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Derin Clark

Online Reporter
Published: 30/12/2021
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The average house price has risen to a record high of £254,822 during December, with the average price increasing by £23,822 over the year – its largest rise in a single year in cash terms.

The figures from the Nationwide House Price Index December report also show that the average house price, when taking into account seasonal adjustments, has increased by 1.0% month-on-month.

Robert Gardner, chief economist at Nationwide, said: “Annual house price growth remained in double digits in December at 10.4%, making 2021 the strongest calendar year performance since 2006. Prices rose by 1% month-on-month, after taking account of seasonal effects.”

He added: “Prices are now 16% higher than before the pandemic struck in early 2020.

“Demand has remained strong in recent months, despite the end of the Stamp Duty holiday at the end of September. Mortgage approvals for house purchase have continued to run above pre-pandemic levels, despite the surge in activity seen earlier in the year. Indeed, in the first 11 months of 2021 the total number of property transactions was almost 30% higher than over the same period of 2019.

“At the same time, the stock of homes on the market has remained extremely low throughout the year, which has contributed to the robust pace of price growth.”

What will happen to house prices in 2022?

Looking ahead into 2022 many experts believe that the housing market will start to slow, as Gardner explained: “It appears likely that the housing market will slow next year, since the Stamp Duty holiday encouraged many to bring forward their house purchase in order to avoid additional tax. The Omicron variant could reinforce the slowdown if it leads to a weaker labour market. Even if wider economic conditions remain resilient, higher interest rates are likely to exert a cooling influence. Indeed, house price growth has outpaced income growth by a significant margin over the past 18 months and, as a result, housing affordability is already less favourable than before the pandemic struck.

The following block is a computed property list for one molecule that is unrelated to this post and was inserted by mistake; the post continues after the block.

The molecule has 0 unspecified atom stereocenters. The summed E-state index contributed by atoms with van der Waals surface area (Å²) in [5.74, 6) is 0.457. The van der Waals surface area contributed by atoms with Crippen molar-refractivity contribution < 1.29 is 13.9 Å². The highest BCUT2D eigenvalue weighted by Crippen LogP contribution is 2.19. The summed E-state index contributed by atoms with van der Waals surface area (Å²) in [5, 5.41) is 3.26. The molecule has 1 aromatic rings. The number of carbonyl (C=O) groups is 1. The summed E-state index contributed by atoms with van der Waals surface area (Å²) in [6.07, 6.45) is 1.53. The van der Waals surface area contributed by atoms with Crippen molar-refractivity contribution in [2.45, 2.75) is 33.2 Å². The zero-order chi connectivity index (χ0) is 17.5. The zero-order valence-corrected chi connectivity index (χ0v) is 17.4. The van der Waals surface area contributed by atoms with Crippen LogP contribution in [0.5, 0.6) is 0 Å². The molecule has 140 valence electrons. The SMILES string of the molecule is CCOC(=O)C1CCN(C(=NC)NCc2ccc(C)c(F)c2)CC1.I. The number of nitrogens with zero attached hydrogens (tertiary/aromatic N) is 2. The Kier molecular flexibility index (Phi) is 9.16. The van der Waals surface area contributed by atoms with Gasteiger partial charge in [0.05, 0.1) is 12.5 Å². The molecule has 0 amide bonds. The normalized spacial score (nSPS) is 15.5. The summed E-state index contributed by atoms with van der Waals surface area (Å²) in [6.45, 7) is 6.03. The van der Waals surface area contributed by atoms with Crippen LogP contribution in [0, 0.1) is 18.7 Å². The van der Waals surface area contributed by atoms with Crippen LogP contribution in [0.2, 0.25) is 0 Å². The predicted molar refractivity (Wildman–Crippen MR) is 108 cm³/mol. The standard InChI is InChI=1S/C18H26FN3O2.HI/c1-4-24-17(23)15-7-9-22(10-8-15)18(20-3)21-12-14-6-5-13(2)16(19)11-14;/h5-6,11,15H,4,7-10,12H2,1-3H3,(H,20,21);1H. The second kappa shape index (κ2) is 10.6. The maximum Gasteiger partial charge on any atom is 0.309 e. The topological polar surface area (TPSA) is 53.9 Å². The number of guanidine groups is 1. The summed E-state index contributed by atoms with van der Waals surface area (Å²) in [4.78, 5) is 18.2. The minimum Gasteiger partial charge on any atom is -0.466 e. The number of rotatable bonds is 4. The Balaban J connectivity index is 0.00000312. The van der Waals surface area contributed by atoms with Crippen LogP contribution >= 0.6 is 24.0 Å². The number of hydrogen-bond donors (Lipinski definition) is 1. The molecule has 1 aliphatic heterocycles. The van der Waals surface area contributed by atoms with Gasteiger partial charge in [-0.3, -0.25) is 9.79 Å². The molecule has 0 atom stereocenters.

“However, the outlook remains extremely uncertain. The strength of the market surprised in 2021 and could do so again in the year ahead. The market still has significant momentum and shifts in housing preferences as a result of the pandemic could continue to support activity and price growth. Indeed, the Omicron variant could serve to reinforce the shift in preferences in the near term.”

What will happen to mortgage rates in 2022?

This year saw mortgage rates hit record lows, with many lenders offering sub-1% remortgage and moving home deals. This month, however, the Bank of England increased base rate to 0.25%, which will likely have an impact on variable mortgage rates in the coming weeks.

While it is expected that lenders will start to increase their variable rates on mortgages, they may decide against increasing rates on fixed rate deals.

Rachel Springall, finance expert at, said: “Factors beyond base rate, including the need to attract new business, may result in lenders keeping fixed mortgage rates competitive over the coming months. However, borrowers should keep in mind that with base rate expected to rise further in 2022, mortgage lenders could move to increase rates across all their deals, including fixed, so now may well be a good time to secure a new deal.”


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